The U.S. District Court for Philadelphia has sentenced Joel Stout, of Elizabethtown, Pa., to 60 months probation and 60 hours of community service. Stout, an A&P mechanic and former employee of Flying Tigers, previously pleaded guilty to criminal charges related to his participation in a complex fraud involving unauthorized aircraft inspections.
The U.S. Air Force is flying surveillance missions over northern Nigeria using MC-12W twin turboprops from Project Liberty. The flights are trying to locate more than 200 schoolgirls kidnapped by the militant Islamist group Boko Haram. They throw some light on a relatively unknown fleet of ISR aircraft that is currently “owned” by Air Combat Command, but likely to move to Air Force Special Operations Command (AFSOC) next year.
The fraud trial of Flying Tigers and its president, Jay Stout, began last Friday in Philadelphia federal court before U.S. District Judge Harvey Bartle III. One of the prosecution’s primary witnesses is Stout’s son Joel, who is awaiting sentencing after pleading guilty in March last year to one count of fraud and six counts of mail fraud. Both Stouts, the company and mechanic/inspector Howard “Bud” Gunter were indicted in August 2012 for allegedly charging aircraft owners for inspections that were not conducted by FAA-certified inspectors.
Contractors are working on risk-reduction contracts for the secretive and stealthy long-range strike-bomber (LRS-B) program, the former deputy assistant secretary of the U.S. Air Force for acquisition disclosed. During a panel discussion at the Air Force Association (AFA) Air and Space Conference near Washington, D.C, on September 17, retired Lt. Gen. Mark Shackelford said the contracts serve as a technology “bridge” to the future bomber following the cancellation of the Next Generation Bomber (NGB) program in 2009.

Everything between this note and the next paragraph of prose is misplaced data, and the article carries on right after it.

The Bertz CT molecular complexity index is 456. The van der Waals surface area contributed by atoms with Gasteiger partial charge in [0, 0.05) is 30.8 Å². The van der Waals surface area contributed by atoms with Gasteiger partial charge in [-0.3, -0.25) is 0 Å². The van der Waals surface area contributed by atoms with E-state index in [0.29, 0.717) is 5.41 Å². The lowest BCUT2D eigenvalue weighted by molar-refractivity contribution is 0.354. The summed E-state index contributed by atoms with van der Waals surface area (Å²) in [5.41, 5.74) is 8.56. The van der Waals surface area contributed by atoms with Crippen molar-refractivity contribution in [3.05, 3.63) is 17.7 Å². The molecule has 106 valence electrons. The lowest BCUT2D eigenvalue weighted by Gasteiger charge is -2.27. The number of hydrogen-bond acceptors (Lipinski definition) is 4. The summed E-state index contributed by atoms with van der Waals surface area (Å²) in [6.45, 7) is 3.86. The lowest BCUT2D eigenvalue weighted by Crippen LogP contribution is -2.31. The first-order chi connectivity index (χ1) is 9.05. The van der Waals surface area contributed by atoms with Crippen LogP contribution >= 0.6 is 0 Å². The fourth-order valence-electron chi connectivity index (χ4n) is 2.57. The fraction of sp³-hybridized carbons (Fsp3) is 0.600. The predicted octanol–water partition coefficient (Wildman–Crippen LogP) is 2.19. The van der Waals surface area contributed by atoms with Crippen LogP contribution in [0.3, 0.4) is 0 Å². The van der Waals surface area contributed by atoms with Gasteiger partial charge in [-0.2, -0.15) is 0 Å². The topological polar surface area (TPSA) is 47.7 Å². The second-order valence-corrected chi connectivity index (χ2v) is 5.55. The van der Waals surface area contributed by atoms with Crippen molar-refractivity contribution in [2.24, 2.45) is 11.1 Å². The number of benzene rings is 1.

Since the first quarter of 2012 two Aermacchi M346s have been flying under Italian air force colors, carrying out the initial operational test and evaluation (IOT&E) campaign. From March 5 to Sept. 5, 2012 the two Masters logged some 130 flight hours in the hands of the Reparto Sperimentale Volo (test flight wing) of Pratica di Mare.
Joel Stout (32) of Elizabethtown, Pa., pleaded guilty to seven counts of conspiracy and mail fraud involving the unauthorized certification of inspections of aircraft at Flying Tigers, a now defunct Marietta, Pa.-based MRO. Stout’s father, Jay Stout (53), president of the company, and retired FAA examiner Howard Gunter (76) have also been charged.
Becker Avionics (Both No. N5801) will supply its DVCS6100 digital audio and intercommunication system for the Brazilian Army Aviation AS550 A2 Fennec and AS350 Squirrel helicopter modernization program.
The selection means Becker Avionics of Miramar, Fla., and Becker do Brazil are the new partners of Helibras, Eurocopter’s Brazilian subsidiary and the Brazilian Army.
The lingering effects from sequestration have taken a heavy toll on the 2013 military airshow and demonstration season, as multiple public outreach events and at least one high-profile team have seen their entire schedule scrubbed due to budget cuts.
Facing an uncertain budget environment in the coming months, the U.S. Air Force will nevertheless continue developing a new long-range strike bomber (LRS-B) capable of delivering both conventional and nuclear weapons. “Long term, we’re committed to the long-range strike bomber. We’re going to try to keep programs like that on track,” Air Force Secretary Michael Donley said.
The U.S. Congress has passed legislation that delays the threatened automatic cuts in federal government spending by two months until March 1, sparing for now a $55 billion reduction in the Department of Defense (DOD) budget for the current fiscal year. That budget currently stands at $552 billion, after the Congress authorized the Fiscal Year 2013 spending bill late last month. The President signed the defense authorization bill on January 3.
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